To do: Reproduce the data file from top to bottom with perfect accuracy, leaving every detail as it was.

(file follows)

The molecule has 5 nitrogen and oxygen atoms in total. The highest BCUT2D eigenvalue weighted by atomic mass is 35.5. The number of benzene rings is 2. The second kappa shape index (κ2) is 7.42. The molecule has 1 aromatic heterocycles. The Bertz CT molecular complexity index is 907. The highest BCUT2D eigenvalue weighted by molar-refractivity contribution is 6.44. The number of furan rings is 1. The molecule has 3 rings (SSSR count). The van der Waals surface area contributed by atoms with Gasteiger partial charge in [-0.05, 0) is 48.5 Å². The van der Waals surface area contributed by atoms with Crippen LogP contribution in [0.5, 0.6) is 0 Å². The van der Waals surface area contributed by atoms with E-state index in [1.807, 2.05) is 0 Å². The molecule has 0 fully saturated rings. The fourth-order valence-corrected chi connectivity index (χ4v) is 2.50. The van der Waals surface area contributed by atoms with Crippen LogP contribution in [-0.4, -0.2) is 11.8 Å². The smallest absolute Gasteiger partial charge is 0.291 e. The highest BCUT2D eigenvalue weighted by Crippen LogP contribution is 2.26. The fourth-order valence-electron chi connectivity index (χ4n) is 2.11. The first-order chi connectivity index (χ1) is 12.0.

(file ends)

The molecule has 5 nitrogen and oxygen atoms in total. The highest BCUT2D eigenvalue weighted by atomic mass is 35.5. The number of benzene rings is 2. The second kappa shape index (κ2) is 7.42. The molecule has 1 aromatic heterocycles. The Bertz CT molecular complexity index is 907. The highest BCUT2D eigenvalue weighted by molar-refractivity contribution is 6.44. The number of furan rings is 1. The molecule has 3 rings (SSSR count). The van der Waals surface area contributed by atoms with Gasteiger partial charge in [-0.05, 0) is 48.5 Å². The van der Waals surface area contributed by atoms with Crippen LogP contribution in [0.5, 0.6) is 0 Å². The van der Waals surface area contributed by atoms with E-state index in [1.807, 2.05) is 0 Å². The molecule has 0 fully saturated rings. The fourth-order valence-corrected chi connectivity index (χ4v) is 2.50. The van der Waals surface area contributed by atoms with Crippen LogP contribution in [-0.4, -0.2) is 11.8 Å². The smallest absolute Gasteiger partial charge is 0.291 e. The highest BCUT2D eigenvalue weighted by Crippen LogP contribution is 2.26. The fourth-order valence-electron chi connectivity index (χ4n) is 2.11. The first-order chi connectivity index (χ1) is 12.0.